When Jamaica was annexed (or conquered, or borrowed, whatever Brittania used to do when she ruled the waves) in 1687, the Royal Navy replaced the brandy that it had offered to its sailors on a daily basis for centuries with rum.

The ration was one pint for men and a half pint for boys (hence the term) daily. One suspects that alcohol was the only thing that really kept the men and boys going during those three year cruises of which the Admiralty was so fond. (Let's not go there.)

Goode olde Admiral Vernon, in an effort to dilute the rampant alcoholism that pervaded Britain's proud force for a couple of hundred years, started mixing the rum with water as early as 1740.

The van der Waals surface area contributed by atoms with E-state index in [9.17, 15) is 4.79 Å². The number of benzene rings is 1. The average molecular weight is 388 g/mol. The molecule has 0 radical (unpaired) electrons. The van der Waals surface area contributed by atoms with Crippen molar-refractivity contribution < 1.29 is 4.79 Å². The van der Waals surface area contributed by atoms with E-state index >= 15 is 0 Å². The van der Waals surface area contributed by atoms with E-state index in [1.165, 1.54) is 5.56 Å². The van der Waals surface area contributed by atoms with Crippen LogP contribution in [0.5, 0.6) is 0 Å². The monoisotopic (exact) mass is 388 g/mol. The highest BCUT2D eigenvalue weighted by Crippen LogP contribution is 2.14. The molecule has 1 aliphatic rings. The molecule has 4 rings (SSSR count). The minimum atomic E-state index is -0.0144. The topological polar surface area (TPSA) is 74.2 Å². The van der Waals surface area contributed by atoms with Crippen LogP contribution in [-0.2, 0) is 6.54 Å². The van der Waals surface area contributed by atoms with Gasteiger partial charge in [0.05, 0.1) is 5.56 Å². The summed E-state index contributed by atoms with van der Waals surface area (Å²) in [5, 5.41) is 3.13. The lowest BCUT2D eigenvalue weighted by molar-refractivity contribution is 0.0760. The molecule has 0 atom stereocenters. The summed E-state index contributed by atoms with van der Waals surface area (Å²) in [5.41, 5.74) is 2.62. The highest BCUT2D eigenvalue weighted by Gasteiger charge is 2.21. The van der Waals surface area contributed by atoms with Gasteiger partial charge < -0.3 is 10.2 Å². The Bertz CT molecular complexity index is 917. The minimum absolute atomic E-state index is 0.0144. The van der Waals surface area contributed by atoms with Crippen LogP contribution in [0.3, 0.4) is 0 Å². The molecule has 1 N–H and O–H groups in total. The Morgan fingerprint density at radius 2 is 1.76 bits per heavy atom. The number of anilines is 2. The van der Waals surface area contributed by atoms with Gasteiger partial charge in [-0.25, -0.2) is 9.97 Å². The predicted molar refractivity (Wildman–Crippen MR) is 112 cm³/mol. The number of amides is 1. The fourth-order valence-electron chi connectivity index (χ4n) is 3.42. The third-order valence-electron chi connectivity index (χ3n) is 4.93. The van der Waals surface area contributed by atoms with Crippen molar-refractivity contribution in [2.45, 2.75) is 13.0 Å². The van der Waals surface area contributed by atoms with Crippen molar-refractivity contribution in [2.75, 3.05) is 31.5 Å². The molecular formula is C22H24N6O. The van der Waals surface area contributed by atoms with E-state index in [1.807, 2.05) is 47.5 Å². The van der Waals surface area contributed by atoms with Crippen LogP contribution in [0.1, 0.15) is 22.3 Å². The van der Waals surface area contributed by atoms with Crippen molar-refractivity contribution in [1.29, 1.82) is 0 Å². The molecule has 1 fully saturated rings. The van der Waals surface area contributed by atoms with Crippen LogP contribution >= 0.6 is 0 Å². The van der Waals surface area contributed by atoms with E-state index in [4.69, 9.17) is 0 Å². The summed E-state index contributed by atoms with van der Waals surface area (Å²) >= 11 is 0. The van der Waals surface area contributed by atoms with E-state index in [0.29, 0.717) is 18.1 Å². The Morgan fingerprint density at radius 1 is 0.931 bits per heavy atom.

The one pint (or half pint) ration was not decreased, merely diluted. Sailors received two pints of grog (half water, half rum), served at noon and six P.M.

This is, I believe, an early and sterling example of military intelligence.

Sailors (and boys) who drank too much were "groggy."

For all sorts of unusual adventures involving boys and men at sea with booze and gunpowder, refer to the exquisite seafaring novels of author Patrick O'Brian.

(r) 2007-08-12@0:27 The Custodian says re Grog: Note: one critical addition to the grog (referenced in said excellent O'Brian novels) is that citrus juice was added to it to ward off scurvy - the grog was the preferred means for administration since the men were guaranteed to drink their share.